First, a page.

I found out my baby had stopped growing
The months of pregnancy can be a complete rollercoaster for any mum-to-be, even with a relatively straightforward pregnancy. However, for me, as a first time mum, it was even more terrifying when I found out at six months my baby had stopped growing.
With this alarming news I was immediately booked in for scans and medical appointments every fortnight as a minimum prior to the birth. Not only did this take a huge toll emotionally, but meant I was in and out of the office on a very regular basis, which was disruptive to say the least.
But, even as a client-facing organisation, XYZ’s commitment to my personal growth during pregnancy never faltered. In fact, quite the contrary as they integrated me into the senior management team just four months into the role.
With five weeks to go until my due date, my daughter was born prematurely and kept in hospital for three weeks. At a time when I was all over the place, XYZ once again stepped in. Not only did they give me financial support (over and above my contracted pay) they, totally unprompted, decided to support Borne, a charity running research to prevent premature births, who were preparing for a huge challenge in the artic at the time.
I returned to work after seven months
I decided to return to work after seven months and, to be honest, I couldn’t wait to come back. It was wonderful to have a sense of purpose, as well as adult conversation and that illusive hot (not lukewarm) tea when I wanted!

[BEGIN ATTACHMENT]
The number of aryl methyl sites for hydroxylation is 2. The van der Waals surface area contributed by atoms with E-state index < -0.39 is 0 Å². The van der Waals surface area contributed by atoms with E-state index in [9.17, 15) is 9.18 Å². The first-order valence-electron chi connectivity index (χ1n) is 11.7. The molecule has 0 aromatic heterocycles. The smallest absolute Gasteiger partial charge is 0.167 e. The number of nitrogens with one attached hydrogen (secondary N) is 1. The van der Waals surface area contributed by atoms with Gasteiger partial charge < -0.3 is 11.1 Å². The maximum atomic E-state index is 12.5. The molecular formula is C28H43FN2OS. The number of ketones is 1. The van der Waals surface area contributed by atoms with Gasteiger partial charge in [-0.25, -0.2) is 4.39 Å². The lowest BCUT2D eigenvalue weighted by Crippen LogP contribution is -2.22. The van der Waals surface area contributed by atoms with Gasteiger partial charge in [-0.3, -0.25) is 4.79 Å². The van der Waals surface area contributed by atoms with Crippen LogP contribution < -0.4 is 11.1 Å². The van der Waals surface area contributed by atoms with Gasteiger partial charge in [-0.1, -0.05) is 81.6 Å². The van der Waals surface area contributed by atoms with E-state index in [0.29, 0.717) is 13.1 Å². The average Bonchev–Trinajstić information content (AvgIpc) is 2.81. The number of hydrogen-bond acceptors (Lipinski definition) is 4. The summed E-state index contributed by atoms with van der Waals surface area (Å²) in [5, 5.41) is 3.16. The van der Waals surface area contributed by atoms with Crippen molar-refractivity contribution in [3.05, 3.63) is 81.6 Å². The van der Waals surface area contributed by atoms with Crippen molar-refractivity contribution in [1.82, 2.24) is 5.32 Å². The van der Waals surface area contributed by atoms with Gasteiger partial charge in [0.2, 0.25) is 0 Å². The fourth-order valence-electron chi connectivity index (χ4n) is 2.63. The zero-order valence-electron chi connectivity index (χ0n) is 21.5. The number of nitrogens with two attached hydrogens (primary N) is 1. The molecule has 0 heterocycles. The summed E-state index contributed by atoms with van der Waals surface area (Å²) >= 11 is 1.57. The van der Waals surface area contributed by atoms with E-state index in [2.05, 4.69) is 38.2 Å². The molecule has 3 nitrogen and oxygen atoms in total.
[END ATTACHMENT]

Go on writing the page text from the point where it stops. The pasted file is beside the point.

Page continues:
Many asked me what it was like to use my brain again. I mean, seriously, is that what people think of women on maternity leave? That we have lost our brains?
This is just a stereotype, emphasised by the media, but it couldn’t be further from the truth. I learned very quickly to multi-task, and not in a just ‘going through the motions’ way, but with a militant, output-focussed approach. What I really mean here is that I learned to be present in whatever task I was doing to really maximise the time and energy I was giving to it.
And it’s this ethos, born through pregnancy, that has changed the way I approach work. I’m also thankful to have a job I love and the support of a team who can see my true value as a working mum.
Work continues to be so flexible with my hours, and really don’t mind when I work as long as I deliver. One of the directors is constantly reminding me to leave at 5pm!
My experience has been nothing but positive
So to summarise, my experience from finding out I was pregnant through to coming back to work has been nothing but positive and empowering, and really changed my outlook to work and life in general. I just wish my experience was the norm for many other women.
XYZ is 75% female as an organisation and has very strong senior management team of various ages, some with children and some without. Their strong work life balance and culture of employee trust truly embraces flexible working. And other than working from a desert island, as long as the job is done, they couldn’t be more supportive.
Even though I had more time off than they or I could have anticipated in the last two years, I couldn’t be more loyal to the business. Ironic maybe, but perhaps a lesson that other companies could learn from?